Use those same online plagiarism checkers you were threatened with during your undergrad to see whether your site’s copy is truly unique. Then rejoice that your humanities degree has given you the ability to paraphrase and synthesise sources into something that no one has ever said in that exact way.
Lesson 4: Speed readers demand structure. So does Google.
At some point during the wee hours of the morning, still facing a formidable stack of tediously verbose journal articles, we’ve all eventually had the same epiphany: you can cobble together a nearly decent research paper by strategically skimming your sources.
Because every academic article is written to a formula, you can get a very good sense of its content by relying almost exclusively on a hasty reading of the article’s abstract, subheadings, the first and last paragraphs of each section and the conclusion.
This principle translates quite well to how Google’s crawlers assign importance to content. Key information contained in headings and earlier on in articles are powerful indicators to Google of the overall focus of a piece of content. Combine this insight with your finely honed writing ability and your copywriting should already be quite SEO friendly.
Lesson 5: You’ll never be quite 100% certain – of anything, ever.
Remember that enlightened, “I have a qualified opinion”-feeling you got whilst studying for your humanities degree? No? That’s probably because sometime during the second semester, knee-deep in books, journals and online resources, you would have come face to face with your own ignorance and have been discovering new depths to it since.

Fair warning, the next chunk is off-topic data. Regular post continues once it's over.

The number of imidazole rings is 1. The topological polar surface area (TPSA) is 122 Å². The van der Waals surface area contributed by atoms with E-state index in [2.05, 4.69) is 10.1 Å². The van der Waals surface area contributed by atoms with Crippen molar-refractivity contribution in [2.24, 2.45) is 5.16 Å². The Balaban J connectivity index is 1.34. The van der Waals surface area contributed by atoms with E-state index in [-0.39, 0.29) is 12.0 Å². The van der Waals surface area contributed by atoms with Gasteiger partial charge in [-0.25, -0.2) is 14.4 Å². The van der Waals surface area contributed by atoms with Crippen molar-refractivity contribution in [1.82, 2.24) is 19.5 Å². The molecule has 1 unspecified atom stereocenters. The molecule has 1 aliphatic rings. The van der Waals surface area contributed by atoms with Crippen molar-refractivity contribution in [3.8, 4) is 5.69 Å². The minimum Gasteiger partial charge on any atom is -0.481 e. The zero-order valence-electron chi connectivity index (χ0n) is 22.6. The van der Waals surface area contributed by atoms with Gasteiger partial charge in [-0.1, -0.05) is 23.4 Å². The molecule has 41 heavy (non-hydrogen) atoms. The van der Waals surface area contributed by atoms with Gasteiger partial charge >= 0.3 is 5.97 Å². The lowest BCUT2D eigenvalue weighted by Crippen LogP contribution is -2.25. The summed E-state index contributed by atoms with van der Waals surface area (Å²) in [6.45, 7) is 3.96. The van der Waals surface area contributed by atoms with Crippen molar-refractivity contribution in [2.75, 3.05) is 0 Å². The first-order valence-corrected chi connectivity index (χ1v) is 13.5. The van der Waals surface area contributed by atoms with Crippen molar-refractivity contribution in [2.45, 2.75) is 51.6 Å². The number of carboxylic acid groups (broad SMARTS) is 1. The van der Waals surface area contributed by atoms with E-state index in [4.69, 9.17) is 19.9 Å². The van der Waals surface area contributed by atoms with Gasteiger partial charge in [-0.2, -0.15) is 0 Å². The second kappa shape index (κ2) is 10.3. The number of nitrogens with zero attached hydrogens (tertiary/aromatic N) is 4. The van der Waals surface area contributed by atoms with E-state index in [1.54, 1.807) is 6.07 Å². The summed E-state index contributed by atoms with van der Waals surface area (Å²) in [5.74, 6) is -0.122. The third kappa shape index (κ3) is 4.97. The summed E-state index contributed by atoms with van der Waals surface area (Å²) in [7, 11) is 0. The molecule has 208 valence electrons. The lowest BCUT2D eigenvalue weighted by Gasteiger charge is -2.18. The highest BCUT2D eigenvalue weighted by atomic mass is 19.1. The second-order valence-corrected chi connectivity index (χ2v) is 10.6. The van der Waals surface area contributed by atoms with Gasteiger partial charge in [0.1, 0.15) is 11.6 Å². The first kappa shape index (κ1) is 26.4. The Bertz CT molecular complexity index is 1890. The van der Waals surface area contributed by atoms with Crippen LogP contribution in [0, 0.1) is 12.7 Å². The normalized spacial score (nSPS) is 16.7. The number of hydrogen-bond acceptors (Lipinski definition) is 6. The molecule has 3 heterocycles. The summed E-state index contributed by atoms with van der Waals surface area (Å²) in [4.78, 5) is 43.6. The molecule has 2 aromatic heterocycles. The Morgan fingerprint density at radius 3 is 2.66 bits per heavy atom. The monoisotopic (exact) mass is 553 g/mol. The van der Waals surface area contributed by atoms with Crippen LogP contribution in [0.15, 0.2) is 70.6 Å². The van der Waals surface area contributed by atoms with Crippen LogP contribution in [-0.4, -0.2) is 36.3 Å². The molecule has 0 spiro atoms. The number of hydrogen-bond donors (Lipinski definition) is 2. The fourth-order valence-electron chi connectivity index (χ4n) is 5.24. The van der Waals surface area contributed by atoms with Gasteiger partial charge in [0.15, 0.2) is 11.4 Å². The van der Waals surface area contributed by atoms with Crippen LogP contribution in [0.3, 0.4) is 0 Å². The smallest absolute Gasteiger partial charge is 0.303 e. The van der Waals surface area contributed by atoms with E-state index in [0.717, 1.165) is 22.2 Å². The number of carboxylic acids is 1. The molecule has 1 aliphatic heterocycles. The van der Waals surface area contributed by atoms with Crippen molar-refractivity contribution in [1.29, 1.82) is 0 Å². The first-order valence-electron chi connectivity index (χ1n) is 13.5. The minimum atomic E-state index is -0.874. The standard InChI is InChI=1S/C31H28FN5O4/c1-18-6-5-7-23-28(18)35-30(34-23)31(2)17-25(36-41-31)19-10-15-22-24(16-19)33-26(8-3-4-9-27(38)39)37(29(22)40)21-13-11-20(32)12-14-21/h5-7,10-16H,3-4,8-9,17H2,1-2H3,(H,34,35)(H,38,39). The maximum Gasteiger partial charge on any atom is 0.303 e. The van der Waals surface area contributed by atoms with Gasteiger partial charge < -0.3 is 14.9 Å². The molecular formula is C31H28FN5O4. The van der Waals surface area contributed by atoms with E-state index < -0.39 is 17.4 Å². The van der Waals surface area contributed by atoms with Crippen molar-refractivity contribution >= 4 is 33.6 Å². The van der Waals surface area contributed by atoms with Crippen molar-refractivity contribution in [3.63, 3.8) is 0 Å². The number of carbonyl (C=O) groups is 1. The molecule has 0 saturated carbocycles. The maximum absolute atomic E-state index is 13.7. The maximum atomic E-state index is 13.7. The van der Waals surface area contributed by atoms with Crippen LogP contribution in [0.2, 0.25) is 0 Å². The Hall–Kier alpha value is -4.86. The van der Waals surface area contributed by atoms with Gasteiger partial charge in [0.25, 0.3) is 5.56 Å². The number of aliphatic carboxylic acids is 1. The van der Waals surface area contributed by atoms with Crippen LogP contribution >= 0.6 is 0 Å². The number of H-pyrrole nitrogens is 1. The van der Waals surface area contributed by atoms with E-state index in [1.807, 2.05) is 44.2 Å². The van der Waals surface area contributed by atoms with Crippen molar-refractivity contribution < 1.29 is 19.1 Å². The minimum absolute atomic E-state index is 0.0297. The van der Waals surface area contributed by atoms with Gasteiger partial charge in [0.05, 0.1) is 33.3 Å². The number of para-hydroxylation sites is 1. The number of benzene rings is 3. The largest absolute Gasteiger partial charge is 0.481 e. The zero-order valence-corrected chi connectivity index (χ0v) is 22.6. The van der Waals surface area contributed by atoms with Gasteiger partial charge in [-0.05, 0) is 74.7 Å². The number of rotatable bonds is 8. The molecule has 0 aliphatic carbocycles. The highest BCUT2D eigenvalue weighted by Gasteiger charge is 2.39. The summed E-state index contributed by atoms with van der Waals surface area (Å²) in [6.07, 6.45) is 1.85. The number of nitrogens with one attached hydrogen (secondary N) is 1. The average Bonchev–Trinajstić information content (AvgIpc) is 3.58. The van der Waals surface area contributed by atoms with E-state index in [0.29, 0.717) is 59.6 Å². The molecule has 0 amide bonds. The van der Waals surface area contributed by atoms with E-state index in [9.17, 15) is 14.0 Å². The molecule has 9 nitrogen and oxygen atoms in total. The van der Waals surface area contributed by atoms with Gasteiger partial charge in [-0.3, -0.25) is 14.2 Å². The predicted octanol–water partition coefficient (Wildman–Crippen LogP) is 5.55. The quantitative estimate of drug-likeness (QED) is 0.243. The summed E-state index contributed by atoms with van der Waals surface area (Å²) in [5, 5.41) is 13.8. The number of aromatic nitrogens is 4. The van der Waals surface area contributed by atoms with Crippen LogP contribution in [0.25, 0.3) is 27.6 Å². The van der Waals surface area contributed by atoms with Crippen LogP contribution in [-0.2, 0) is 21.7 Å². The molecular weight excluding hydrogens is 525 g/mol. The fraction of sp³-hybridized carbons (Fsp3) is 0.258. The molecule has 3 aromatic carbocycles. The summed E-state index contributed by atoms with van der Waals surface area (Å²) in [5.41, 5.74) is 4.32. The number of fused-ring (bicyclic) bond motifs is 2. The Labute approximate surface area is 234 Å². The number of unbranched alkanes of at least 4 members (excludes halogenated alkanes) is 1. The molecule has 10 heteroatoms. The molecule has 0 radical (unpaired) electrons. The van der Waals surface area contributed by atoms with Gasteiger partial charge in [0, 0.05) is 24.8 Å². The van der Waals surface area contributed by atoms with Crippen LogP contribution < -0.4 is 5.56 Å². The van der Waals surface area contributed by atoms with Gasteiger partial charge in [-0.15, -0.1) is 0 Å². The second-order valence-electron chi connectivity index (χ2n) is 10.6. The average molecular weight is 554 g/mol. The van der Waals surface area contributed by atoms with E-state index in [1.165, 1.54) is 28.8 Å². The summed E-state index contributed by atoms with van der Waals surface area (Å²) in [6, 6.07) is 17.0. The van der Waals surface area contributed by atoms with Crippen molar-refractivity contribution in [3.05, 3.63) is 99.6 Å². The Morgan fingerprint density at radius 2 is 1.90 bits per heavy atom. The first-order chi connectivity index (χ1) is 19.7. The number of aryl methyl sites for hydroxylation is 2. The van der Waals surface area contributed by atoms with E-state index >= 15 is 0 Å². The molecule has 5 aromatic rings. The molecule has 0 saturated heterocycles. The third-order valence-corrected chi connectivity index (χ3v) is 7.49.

A humanities qualification will teach you how to skilfully slalom your way around a world coloured entirely in shades of grey. But there is one overarching lesson you’ll take away from these slopes: you will never be 100% right. Unlike the scientific vocations where practitioners are blessed with a great, unequivocal right or wrong: patient lives vs patient dies; bridge is sufficiently load bearing vs national infrastructure calamity.
A scholar of the humanities on the other hand must get used to being sometimes right, sometimes wrong, but mostly: “if viewed from a context of x, y justifies …”
Knowing how to wobble your way through a system of uncertainty will be extremely useful in the world of search engine optimisation. The world wide web may be founded on binary, on-off principles, but search is as grey as it gets.
Though it relies on highly sophisticated algorithms for its results, few people have a genuine insight into Google’s search mechanism. Most of what is known to the community of SEO agencies is inferred from observation. And even if we could know and understand fully how Google determines results, the results themselves are difficult to predict – always a function of the quality of other websites competing for the same space.
It is a system in flux, highly sensitive to context and evolving rapidly. Little could have prepared you for this industry better than that “useless humanities degree”.